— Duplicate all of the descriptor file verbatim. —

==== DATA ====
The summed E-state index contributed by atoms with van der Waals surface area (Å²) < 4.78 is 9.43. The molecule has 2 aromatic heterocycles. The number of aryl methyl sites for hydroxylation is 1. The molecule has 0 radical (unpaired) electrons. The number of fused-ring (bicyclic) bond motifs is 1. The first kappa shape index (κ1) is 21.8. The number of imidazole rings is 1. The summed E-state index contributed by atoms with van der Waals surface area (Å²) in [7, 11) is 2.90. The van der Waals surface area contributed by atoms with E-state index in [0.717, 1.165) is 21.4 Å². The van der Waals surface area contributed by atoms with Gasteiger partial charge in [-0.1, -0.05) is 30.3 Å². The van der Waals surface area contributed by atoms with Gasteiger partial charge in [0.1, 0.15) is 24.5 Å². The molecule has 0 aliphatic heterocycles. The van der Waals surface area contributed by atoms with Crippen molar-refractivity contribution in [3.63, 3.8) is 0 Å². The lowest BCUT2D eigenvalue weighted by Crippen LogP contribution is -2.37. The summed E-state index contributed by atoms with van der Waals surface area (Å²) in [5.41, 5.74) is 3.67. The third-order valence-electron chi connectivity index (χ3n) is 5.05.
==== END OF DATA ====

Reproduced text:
The summed E-state index contributed by atoms with van der Waals surface area (Å²) < 4.78 is 9.43. The molecule has 2 aromatic heterocycles. The number of aryl methyl sites for hydroxylation is 1. The molecule has 0 radical (unpaired) electrons. The number of fused-ring (bicyclic) bond motifs is 1. The first kappa shape index (κ1) is 21.8. The number of imidazole rings is 1. The summed E-state index contributed by atoms with van der Waals surface area (Å²) in [7, 11) is 2.90. The van der Waals surface area contributed by atoms with E-state index in [0.717, 1.165) is 21.4 Å². The van der Waals surface area contributed by atoms with Gasteiger partial charge in [-0.1, -0.05) is 30.3 Å². The van der Waals surface area contributed by atoms with Gasteiger partial charge in [0.1, 0.15) is 24.5 Å². The molecule has 0 aliphatic heterocycles. The van der Waals surface area contributed by atoms with Crippen molar-refractivity contribution in [3.63, 3.8) is 0 Å². The lowest BCUT2D eigenvalue weighted by Crippen LogP contribution is -2.37. The summed E-state index contributed by atoms with van der Waals surface area (Å²) in [5.41, 5.74) is 3.67. The third-order valence-electron chi connectivity index (χ3n) is 5.05.